Successful SLS Core Stage Hot-Fire Test Puts America One Step Closer to Returning to the Moon
Written by: Space Foundation Editorial Team
STENNIS SPACE CENTER, Miss., March 18, 2021 – The four Aerojet Rocketdyne RS-25 rocket engines that power the core stage of NASA’s Space Launch System (SLS) fired in unison for the second time on March 18 in Test 8 of the Core Stage Green Run series. The successful completion of this test brought America’s heavy-lift deep space exploration rocket one step closer to its first flight.
“This is a huge milestone for the world’s largest rocket stage as it marks the most challenging test before all of the SLS hardware is assembled at NASA’s Kennedy Space Center in preparation for the Artemis I mission,” said Eileen P. Drake, Aerojet Rocketdyne CEO and president. “SLS has been designed specifically for exploration and is key to returning American astronauts to the Moon and eventually sending humans to Mars.”
This second hot fire of the four engines was the culminating event of NASA’s SLS “Green Run” test campaign that began last year and allowed the team to build upon the data collected during the initial hot fire that occurred on Jan. 16.
The Green Run test series put the vehicle’s 212-foot core stage through an end-to-end system test with fully-tanked cryogenic propellants while validating the functionality of the stage’s engines and avionics. The Aerojet Rocketdyne RS-25 engines fired together for 499 seconds, generating more than 1.6 million pounds of combined thrust and simulated the profile of an actual SLS flight, including throttling sequences.
“This is the flight article, and the successful Green Run test demonstrates the core stage, which is part of the world’s most powerful rocket, is ready for flight,” added Jim Maser, Aerojet Rocketdyne’s senior vice president for Space. “The SLS rocket can carry more cargo to more distant places than the Space Shuttle, and generates more thrust at launch than the Saturn V rocket that powered the Apollo missions. The increased payload capacity provided by SLS translates into fewer launches and simpler mission operations, which decreases risk and associated costs with intricate missions.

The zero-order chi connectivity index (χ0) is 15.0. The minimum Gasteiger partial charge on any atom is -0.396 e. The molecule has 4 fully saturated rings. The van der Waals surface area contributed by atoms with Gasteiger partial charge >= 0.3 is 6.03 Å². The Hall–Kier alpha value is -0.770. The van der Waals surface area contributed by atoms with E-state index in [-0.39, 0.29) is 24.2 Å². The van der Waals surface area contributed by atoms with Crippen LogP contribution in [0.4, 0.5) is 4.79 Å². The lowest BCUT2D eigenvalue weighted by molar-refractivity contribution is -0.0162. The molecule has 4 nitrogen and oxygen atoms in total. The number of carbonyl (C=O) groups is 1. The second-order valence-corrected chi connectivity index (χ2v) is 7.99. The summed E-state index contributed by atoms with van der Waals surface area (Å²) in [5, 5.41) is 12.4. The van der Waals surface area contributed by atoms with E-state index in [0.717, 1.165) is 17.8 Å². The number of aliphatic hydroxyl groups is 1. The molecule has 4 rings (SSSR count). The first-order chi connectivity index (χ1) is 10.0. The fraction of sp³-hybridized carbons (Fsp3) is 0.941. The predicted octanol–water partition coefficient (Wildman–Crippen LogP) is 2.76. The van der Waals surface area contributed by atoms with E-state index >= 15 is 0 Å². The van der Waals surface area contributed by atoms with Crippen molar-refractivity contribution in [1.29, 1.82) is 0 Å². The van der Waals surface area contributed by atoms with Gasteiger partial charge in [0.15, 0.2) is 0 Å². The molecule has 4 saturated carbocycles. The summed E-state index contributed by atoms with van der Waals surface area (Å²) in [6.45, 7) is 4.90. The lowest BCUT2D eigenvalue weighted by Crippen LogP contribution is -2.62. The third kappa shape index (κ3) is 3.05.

The core stage will now undergo post-test inspections before making the trip by barge to NASA’s Kennedy Space Center in Florida in preparation for the first flight. During its inaugural mission, known as Artemis I, the SLS rocket will launch NASA’s Orion exploration vehicle on an uncrewed mission around the Moon and back to Earth.
About Aerojet Rocketdyne: Aerojet Rocketdyne, a subsidiary of Aerojet Rocketdyne Holdings, Inc. (NYSE:AJRD), is a world-recognized aerospace and defense leader that provides propulsion systems and energetics to the space, missile defense and strategic systems, and tactical systems areas, in support of domestic and international customers. For more information, visit www.Rocket.com and www.AerojetRocketdyne.com. Follow Aerojet Rocketdyne and CEO Eileen Drake on Twitter at @AerojetRdyne and @DrakeEileen.
Mary Engola, Aerojet Rocketdyne, 571-289-1371
Todd McConnell, Aerojet Rocketdyne, 561-882-5395
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